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Thursday, February 9, 2017

Review: THE SALESMAN Is A Revenge Tale Only Asghar Farhadi Could Make

It's nearly impossible to open a discussion of The Salesman, the newest film from Iranian powerhouse Asghar Farhadi, without talking about its opening scenes. Rana (Taraneh Alidoosti) and Emad (Shahab Hosseini) are a happily married couple living in a large, well-furnished apartment, but there are cracks in the wall. Literally. One night, they are forced to evacuate their home with what appears to be an earthquake shakes the foundation of their home. But this is no natural disaster; what upends their lives is a man-made phenomenon, imprecise nearby construction. It's a simple mistake, but one that upends their lives. This is a fairly blunt metaphor for what is to come, but it's also a canny, fitting introduction to this story.

With their home in shambles, Emad and Rana are forced to look for a new place to live, but finding a place they like within their budget in a hurry proves difficult. Thankfully, a member of their theater troupe is a landlord who recently had to evict someone from his apartment - so recently, in fact, that much of her stuff remains in the second bedroom. It's a godsend to the young couple, at least at first, but when a former client of the prostitute who used to live there comes in while Rana is alone, their life is upended. Assaulted and hospitalized, Rana is panicky, nervous, suffering all the effects of PTSD; it is Emad, however, who begins to come apart at the seams. As he does, The Salesman begins to transform from domestic drama to low-key thriller, but as with About Elly's heightened turn, Farhadi's strong character work prevent it from slipping into genre cliche. Instead, the slow ratchet of tension in the background comes almost entirely through Emad and Rana's relationship, which Farhadi makes sure is always the focus of the drama. Emad might be on a quest for vengeance, but that matters far less than what Rana's going through.

Farhadi's two leads, both familiar faces to those who have watched his films before, are excellent. Alidoosti was the title character in About Elly, but her Rana follows a very different emotional arc. Rana is reasonably outgoing, a comfortable and confident woman, an actress in the local theater troupe with her husband. Her assault drives her sharply inward, and Alidoosti plays her character's emotional breakdown powerfully. Hosseini, who was in both About Elly and A Separation, has a bigger role, as his own breakdown mirrors and then almost exceeds his wife's. He has to remain recognizable as the kind educator of the film's first third while still slipping into arrogance, hostility, and hyper-masculinity as it continues. The two of them together play off each other perfectly, building to a powerful, wordless moment that gave me chills.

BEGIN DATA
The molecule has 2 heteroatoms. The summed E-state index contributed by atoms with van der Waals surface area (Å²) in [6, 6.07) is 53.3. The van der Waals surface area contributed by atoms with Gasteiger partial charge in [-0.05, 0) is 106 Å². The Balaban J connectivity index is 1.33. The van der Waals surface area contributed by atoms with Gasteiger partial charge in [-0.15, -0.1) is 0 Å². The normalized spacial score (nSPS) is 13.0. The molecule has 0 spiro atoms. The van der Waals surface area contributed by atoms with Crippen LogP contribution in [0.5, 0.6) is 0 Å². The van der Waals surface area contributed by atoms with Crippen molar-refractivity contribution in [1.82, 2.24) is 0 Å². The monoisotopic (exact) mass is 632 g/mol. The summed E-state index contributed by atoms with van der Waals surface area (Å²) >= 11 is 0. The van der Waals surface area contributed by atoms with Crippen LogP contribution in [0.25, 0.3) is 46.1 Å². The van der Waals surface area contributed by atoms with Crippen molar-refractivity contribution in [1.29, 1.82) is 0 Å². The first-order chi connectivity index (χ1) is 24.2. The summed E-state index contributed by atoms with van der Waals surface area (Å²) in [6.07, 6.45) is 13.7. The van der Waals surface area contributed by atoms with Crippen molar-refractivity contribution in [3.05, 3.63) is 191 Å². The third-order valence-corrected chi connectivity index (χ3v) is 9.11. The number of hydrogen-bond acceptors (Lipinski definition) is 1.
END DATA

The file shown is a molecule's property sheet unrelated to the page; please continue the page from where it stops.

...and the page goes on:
Much like another one of my favorite films, Julia Loktev's The Loneliest Planet, The Salesman is concerned especially with the fragility of masculinity. The Salesman has been compared to Charles Bronson's 1970s cult franchise, Death Wish, another film about a man who seeks vengeance after his wife is assaulted, but Death Wish is a film that celebrates toxic masculinity, whereas The Salesman is a film that critiques it. Farhadi isn't interested in revenge, but in where the drive for revenge comes from. As in Loktev's film, a moment of crisis forces the character to call his own manhood into question, and the question eventually becomes: Can he see that this isn't about him in time to prevent irreparable damage to his relationship? But where Loktev's film was meditative, Farhadi's morphs slowly into a thriller, as Emad's desire to find out who did this and why begins to take precedence over his desire to make sure Rana is safe and healing.

Farhadi's greatest skill lies in mining class and gender in modern Iranian society to find breaking points within relationships, a talent that often creates surprisingly intense domestic drama. These are the essential skills that let him reimagine something like Death Wish as a contemplation on masculinity, trust, and helplessness. It is insightful and humanistic, an exploration of familiar feelings and angsts that never betrays its characters. The Salesman is perhaps lesser Farhadi (About Elly and especially A Separation will be tough to top), as its climax cops out a bit in comparison to his strongest work, but lesser Farhadi is still unquestionably essential viewing. By the time The Salesman reached its instantly iconic final shot, I knew this was a film only Asghar Farhadi could make.

The Salesman is out now in select theaters, and it arrives at the Atlanta Midtown Art Cinema tomorrow, February 10th. It is nominated for Best Foreign Language Film in this year's Oscars. Written and directed by Asghar Farhadi, The Salesman stars Taraneh Alidoosti and Shahab Hosseini.
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